|Publication number||US3467274 A|
|Publication date||Sep 16, 1969|
|Filing date||May 22, 1967|
|Priority date||May 22, 1967|
|Publication number||US 3467274 A, US 3467274A, US-A-3467274, US3467274 A, US3467274A|
|Inventors||Gervase G Schmitt|
|Original Assignee||Gervase G Schmitt|
|Export Citation||BiBTeX, EndNote, RefMan|
|Patent Citations (5), Referenced by (9), Classifications (5)|
|External Links: USPTO, USPTO Assignment, Espacenet|
Sept. 16, 1969 e. a. SCHMITT 3,467,274
GASOLINE INTAKE DEVICE Filed May 22, 1967 INVENTOR GERVASE G. SCHMITT AT TORNEY United States Patent 3,467,274 GASOLINE INTAKE DEVICE Gervase G. Schmitt, 1631 Clearview Ave., Lancaster, Pa. 17601 Filed May 22, 1967, Ser. No. 640,252 Int. Cl. B65h 3/00; B67c 3/00 US. Cl. 220-86 1 Claim ABSTRACT OF THE DISCLOSURE BACKGROUND OF INVENTION It is common on cabin cruisers and other power boats to have a gasoline intake located along the deck of the boat. The inlet is usually constructed so that the cap is generally flush with the deck so that people will not trip over it. Usually the cap has relatively close threads and when the cap is securely in place, a water-tight seal results.
One problem is that when gasoline is purchased for the boat, the attendant sometimes does not screw the cap down tightly when he replaces it. Then when the boat is in use, water passing over the boat deck may seep past the cap and into the gas tank. If the water reaches the fuel line to the boat engine, it may cause stopping of the engine. This is particularly hazardous if the engine goes out when the boat is far from land.
Certain designs have been provided heretofore for gasoline intakes for boats to prevent water from entering and for reducing the danger of spilling gasoline on the boat deck. Some devices have filters which will allow gasoline to pass but not Water. Others provide feed-back lines so that when gasoline is being pumped into the boat, if spillage occurs, the spilled gasoline will be trapped and fed to the gas tank and not run onto the boat deck. Some of the present constructions rely on the care and skill of the attendant; others allow for certain errors such as failing to replace a cap properly. But generally such devices are complicated, diificult to manufacture, expensive and then only limitedly effective.
A main object of this invention is to provide an improved gasoline intake device for boats and other applications.
Another object of this invention is to provide a gasoline intake device which positively prevents water from entering the gasoline tank in the case when the attendant fails to screw the cap tightly.
Another object of this invention is to provide a gasoline intake device wherein water might seep past a loose cap is trapped in a reservoir and discharged outside of the inlet structure.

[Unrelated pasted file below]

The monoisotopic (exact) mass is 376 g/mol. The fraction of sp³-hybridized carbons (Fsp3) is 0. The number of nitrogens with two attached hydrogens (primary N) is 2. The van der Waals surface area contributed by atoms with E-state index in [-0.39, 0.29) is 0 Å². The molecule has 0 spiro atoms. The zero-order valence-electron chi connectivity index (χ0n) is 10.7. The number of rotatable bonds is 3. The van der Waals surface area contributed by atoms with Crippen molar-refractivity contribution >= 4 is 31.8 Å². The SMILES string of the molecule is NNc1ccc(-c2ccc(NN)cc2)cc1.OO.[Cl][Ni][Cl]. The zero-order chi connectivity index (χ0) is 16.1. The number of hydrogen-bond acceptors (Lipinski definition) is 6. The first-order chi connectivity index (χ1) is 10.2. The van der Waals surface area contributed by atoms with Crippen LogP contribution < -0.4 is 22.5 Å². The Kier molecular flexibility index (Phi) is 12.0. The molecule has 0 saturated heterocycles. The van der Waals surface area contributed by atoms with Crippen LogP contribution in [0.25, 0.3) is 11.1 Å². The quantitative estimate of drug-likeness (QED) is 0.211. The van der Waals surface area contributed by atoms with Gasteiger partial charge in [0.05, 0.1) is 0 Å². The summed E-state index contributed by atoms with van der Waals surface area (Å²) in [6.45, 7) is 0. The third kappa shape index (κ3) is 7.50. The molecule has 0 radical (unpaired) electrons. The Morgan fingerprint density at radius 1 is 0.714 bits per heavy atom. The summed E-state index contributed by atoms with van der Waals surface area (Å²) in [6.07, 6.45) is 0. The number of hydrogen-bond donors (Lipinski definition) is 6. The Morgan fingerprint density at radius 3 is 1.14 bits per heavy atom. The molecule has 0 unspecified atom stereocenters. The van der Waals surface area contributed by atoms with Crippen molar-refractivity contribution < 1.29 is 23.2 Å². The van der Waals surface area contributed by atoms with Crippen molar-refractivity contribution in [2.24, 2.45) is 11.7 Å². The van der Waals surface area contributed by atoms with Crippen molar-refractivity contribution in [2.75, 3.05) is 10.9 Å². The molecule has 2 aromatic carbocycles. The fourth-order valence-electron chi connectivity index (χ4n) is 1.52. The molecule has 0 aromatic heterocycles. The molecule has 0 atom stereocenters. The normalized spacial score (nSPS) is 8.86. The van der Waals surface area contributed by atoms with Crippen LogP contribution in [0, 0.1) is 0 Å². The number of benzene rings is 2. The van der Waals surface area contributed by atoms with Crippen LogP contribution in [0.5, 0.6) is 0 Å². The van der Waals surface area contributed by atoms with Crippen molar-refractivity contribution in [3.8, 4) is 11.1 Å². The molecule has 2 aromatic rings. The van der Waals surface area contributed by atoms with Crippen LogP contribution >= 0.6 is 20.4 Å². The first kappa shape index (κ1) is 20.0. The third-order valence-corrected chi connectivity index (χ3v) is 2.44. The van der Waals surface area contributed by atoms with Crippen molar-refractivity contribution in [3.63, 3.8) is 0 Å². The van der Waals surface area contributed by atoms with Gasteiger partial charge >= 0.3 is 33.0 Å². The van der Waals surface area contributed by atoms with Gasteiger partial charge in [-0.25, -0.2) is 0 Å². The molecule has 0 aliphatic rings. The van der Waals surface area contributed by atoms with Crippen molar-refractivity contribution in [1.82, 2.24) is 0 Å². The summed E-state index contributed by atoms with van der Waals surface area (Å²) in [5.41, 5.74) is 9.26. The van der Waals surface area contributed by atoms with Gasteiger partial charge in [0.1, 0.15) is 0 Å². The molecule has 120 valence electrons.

A further object of this invention is to provide a gasoline intake device which is so designed for safety that if there is gasoline spillage, the spilled gasoline will be caught, and conveyed away and kept off of the boat deck.
A still further object of this invention is to provide a gasoline intake device of the character described which achieves the foregoing objectives with a relatively simple design which can be manufactured and sold at relatively low cost.
Other objects of this invention will be apparent hereinafter from the specification and from the recital in the appended claim.
In the drawing:
FIG. 1 is a vertical section through a gasoline intake device constructed according to this invention and shown applied to the deck of a boat; and FIG. 2 is a plan view of FIG. 1.
DESCRIPTION Referring now to the drawing by numerals of reference, 10 denotes the deck of a boat, such as a cabin cruiser. The boat has a side wall 11 and toe rail 12 along the edge of the deck. A cylindrical opening 14 is provided in deck 10 which receives the gasoline intake device 15 of this invention.
Device 15 is preferably made of brass. It comprises a vertically extending pipe 20 having an upper inlet end 21 and a lower outlet end 22. End 22 fits into a conduit 24 which leads to the gasoline tank of the boat, not shown. Surrounding inlet end 21 of pipe 20 is a collar 25 having an inturned bottom portion 26 which joins the periphery of pipe 20 and forms a reservoir R. The reservoir has a bottom opening 28 which receives the threaded end 29 of a drain line 30. The line extends downwardly and laterally from reservoir R and through side wall 11 whereby collected liquid will be discharged outside the boat.
Collar 25 has a portion 32 which extends upwardly relative to the pipe inlet 21 and has a horizontal top flange 34 which seats against the surface of deck 10. Collar portion 32 has a cylindrical threaded opening 35 of greater diameter than pipe inlet end 21. The threads of the opening are located above the center of reservoir R as shown in FIG. 1.